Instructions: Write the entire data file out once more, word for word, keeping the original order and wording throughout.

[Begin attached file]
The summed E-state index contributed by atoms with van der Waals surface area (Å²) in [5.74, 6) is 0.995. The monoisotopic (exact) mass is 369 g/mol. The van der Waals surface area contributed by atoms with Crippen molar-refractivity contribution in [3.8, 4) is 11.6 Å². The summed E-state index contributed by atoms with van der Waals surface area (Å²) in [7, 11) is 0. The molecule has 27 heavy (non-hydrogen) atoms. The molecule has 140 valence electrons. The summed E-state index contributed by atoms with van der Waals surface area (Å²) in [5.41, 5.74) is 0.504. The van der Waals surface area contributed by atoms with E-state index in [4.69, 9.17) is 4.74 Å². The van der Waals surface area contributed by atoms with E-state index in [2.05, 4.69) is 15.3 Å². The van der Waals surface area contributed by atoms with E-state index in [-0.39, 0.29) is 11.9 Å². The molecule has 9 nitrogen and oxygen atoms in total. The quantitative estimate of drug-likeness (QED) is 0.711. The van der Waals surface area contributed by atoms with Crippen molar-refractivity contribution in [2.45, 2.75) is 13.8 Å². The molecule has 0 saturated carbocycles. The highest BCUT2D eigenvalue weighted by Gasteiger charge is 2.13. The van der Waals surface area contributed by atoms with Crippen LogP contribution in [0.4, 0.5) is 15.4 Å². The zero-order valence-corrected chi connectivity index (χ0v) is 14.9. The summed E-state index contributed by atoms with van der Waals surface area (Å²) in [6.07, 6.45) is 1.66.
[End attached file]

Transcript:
The summed E-state index contributed by atoms with van der Waals surface area (Å²) in [5.74, 6) is 0.995. The monoisotopic (exact) mass is 369 g/mol. The van der Waals surface area contributed by atoms with Crippen molar-refractivity contribution in [3.8, 4) is 11.6 Å². The summed E-state index contributed by atoms with van der Waals surface area (Å²) in [7, 11) is 0. The molecule has 27 heavy (non-hydrogen) atoms. The molecule has 140 valence electrons. The summed E-state index contributed by atoms with van der Waals surface area (Å²) in [5.41, 5.74) is 0.504. The van der Waals surface area contributed by atoms with E-state index in [4.69, 9.17) is 4.74 Å². The van der Waals surface area contributed by atoms with E-state index in [2.05, 4.69) is 15.3 Å². The van der Waals surface area contributed by atoms with E-state index in [-0.39, 0.29) is 11.9 Å². The molecule has 9 nitrogen and oxygen atoms in total. The quantitative estimate of drug-likeness (QED) is 0.711. The van der Waals surface area contributed by atoms with Crippen molar-refractivity contribution in [2.45, 2.75) is 13.8 Å². The molecule has 0 saturated carbocycles. The highest BCUT2D eigenvalue weighted by Gasteiger charge is 2.13. The van der Waals surface area contributed by atoms with Crippen LogP contribution in [0.4, 0.5) is 15.4 Å². The zero-order valence-corrected chi connectivity index (χ0v) is 14.9. The summed E-state index contributed by atoms with van der Waals surface area (Å²) in [6.07, 6.45) is 1.66.